For optimal freshness, it’s best to store the wontons, noodles, and broth separately. This prevents the noodles from becoming mushy and the wontons from absorbing too much liquid, ensuring each component retains its texture and flavor when reheated.

Store it in the refrigerator for up to 3-4 days. When ready to enjoy, reheat the soup on the stovetop over medium heat until warmed through.


wonton noodle soup in a bowl.

Shrimp and Pork Wonton Noodle Soup

Quynh Nguyen
Enjoy a comforting bowl of shrimp and pork wonton noodle soup, featuring wontons, chewy noodles, savory broth, and baby bok choy.
Prep Time 20 minutes
Cook Time 40 minutes
Total Time 1 hour
Course Main Course
Cuisine Chinese, Vietnamese
Servings 8 servings
Calories 570 kcal


  • 50 wonton wrappers

Wonton Filling

  • 1 pound ground pork
  • ½ pound prawns or shrimp minced
  • 1 garlic clove minced
  • 1 tablespoon oyster sauce
  • ½ tablespoon soy sauce
  • ½ tablespoon sesame oil
  • ½ teaspoon salt (or mushroom powder)
  • ½ teaspoon pepper


  • 2 quarts chicken broth (8 cups)
  • 2 garlic cloves mashed
  • 1-2 inch ginger
  • 1 large yellow onion quartered
  • ½ tablespoon sesame oil
  • ½ tablespoon salt (or mushroom powder)
  • 1 tablespoon oyster sauce

To Serve

  • ½ pound baby bok choy or chinese broccoli
  • 1 pound dried egg noodles


  • Prep the filling. In a large bowl, mix together ground pork, minced shrimp or prawns, garlic, oyster sauce, soy sauce, sesame oil, salt, and pepper until well combined.
  • Wrap the wonton. Place a small amount of filling in the center of the wonton wrapper. Fold the wrapper in half diagonally to form a triangle. Fold the two side corners towards the center, overlapping slightly to form an envelope shape, and seal with a dab of water. Repeat until all the filling and wonton wrappers are used up. [Note: To keep the wonton wrappers moist, cover them with plastic wrap while filling.]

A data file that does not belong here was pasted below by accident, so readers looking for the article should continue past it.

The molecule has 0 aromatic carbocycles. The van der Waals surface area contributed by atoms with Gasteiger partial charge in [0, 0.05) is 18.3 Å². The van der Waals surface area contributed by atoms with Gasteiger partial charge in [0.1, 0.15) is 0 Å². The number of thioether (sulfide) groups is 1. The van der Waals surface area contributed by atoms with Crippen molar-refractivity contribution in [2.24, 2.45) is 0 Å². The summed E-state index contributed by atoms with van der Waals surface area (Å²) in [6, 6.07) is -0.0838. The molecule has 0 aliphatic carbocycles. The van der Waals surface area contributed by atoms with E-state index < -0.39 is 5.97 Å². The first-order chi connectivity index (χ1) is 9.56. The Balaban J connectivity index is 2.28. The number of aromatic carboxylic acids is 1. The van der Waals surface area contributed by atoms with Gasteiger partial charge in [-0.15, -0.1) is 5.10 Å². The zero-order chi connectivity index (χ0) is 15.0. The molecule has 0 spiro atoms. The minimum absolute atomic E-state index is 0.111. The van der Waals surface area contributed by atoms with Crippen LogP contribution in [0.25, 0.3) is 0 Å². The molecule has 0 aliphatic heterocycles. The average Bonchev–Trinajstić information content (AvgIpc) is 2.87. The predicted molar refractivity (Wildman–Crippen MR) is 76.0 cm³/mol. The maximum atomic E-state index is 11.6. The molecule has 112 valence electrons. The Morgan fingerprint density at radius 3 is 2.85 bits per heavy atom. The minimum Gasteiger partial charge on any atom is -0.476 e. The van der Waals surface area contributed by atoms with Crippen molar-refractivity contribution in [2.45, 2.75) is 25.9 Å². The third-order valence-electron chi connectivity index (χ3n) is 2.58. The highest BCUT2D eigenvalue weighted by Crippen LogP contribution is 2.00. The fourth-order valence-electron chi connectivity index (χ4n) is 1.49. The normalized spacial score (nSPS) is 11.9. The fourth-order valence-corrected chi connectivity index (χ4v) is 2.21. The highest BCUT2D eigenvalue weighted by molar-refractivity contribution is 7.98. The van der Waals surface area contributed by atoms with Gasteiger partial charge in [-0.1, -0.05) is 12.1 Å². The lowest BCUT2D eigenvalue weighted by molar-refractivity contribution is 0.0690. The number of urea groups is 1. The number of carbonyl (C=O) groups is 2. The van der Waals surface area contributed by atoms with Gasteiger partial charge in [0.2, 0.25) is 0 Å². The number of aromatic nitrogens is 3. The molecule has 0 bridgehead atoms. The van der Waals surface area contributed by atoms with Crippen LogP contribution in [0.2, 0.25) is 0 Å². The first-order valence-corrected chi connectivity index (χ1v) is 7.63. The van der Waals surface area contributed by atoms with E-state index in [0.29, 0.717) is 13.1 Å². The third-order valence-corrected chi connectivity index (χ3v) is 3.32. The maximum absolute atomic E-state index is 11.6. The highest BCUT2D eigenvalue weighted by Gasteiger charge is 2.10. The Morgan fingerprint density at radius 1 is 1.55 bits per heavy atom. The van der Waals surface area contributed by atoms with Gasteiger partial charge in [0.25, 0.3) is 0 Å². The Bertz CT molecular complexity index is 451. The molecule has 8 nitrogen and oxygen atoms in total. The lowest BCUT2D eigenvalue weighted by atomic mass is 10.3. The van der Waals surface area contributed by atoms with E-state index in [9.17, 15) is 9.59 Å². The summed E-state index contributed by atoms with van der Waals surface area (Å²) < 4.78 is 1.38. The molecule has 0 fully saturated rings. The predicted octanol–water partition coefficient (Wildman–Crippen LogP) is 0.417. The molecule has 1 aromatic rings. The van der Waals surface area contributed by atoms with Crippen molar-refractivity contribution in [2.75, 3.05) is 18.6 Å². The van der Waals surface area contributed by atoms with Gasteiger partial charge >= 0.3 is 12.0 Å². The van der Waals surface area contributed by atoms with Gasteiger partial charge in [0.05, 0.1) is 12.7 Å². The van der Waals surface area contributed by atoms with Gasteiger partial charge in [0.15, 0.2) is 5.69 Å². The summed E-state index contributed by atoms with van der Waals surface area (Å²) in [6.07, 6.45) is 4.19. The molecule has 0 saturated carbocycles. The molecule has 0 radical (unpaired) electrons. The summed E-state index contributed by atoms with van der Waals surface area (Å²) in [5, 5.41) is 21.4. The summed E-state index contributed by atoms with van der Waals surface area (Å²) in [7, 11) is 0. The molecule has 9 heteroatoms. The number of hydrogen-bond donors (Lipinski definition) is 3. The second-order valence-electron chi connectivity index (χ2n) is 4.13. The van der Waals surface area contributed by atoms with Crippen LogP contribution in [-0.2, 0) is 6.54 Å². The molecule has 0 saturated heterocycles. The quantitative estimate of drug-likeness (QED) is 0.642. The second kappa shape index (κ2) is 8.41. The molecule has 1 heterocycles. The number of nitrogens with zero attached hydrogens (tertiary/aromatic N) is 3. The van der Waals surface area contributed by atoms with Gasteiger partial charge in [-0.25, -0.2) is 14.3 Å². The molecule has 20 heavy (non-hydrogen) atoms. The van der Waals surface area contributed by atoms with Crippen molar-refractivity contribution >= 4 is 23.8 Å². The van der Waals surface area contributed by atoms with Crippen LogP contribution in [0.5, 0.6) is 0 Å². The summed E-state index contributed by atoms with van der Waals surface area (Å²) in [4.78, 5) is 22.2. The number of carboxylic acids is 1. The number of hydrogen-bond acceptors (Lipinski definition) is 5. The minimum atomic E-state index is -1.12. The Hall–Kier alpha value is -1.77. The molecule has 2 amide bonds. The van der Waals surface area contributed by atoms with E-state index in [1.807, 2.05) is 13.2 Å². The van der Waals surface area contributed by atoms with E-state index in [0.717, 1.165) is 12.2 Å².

• Make the broth. Place a large stockpot over medium-high heat. Add chicken broth, mashed garlic cloves, ginger, onion, sesame oil, salt and oyster sauce. Once it starts to boil, lower the heat to medium and let it simmer for 30 minutes. Do a taste test and add more seasoning if needed.
  • Cook the noodles. In a clean pot, bring water to a boil and cook the noodles according to the package instructions. Fresh wonton noodles should be blanched for 30 seconds, while dried egg noodles need about 8-10 minutes. Be careful not to overcook them, as they will continue to cook in the hot broth. Strain the noodles and transfer them to serving bowls.
  • Boil the wonton. In a clean pot, boil the wontons for 3-4 minutes until the filling is cooked and the internal temperature reaches 145°F, stirring gently and occasionally. Avoid overcrowding the pot; cook in batches if necessary to ensure even cooking and prevent sticking.
  • Assemble the bowls. To each bowl, add egg noodles and wonton. Ladle in the hot broth and top with bok choy. Garnish with sliced green onions and optionally with chili oil.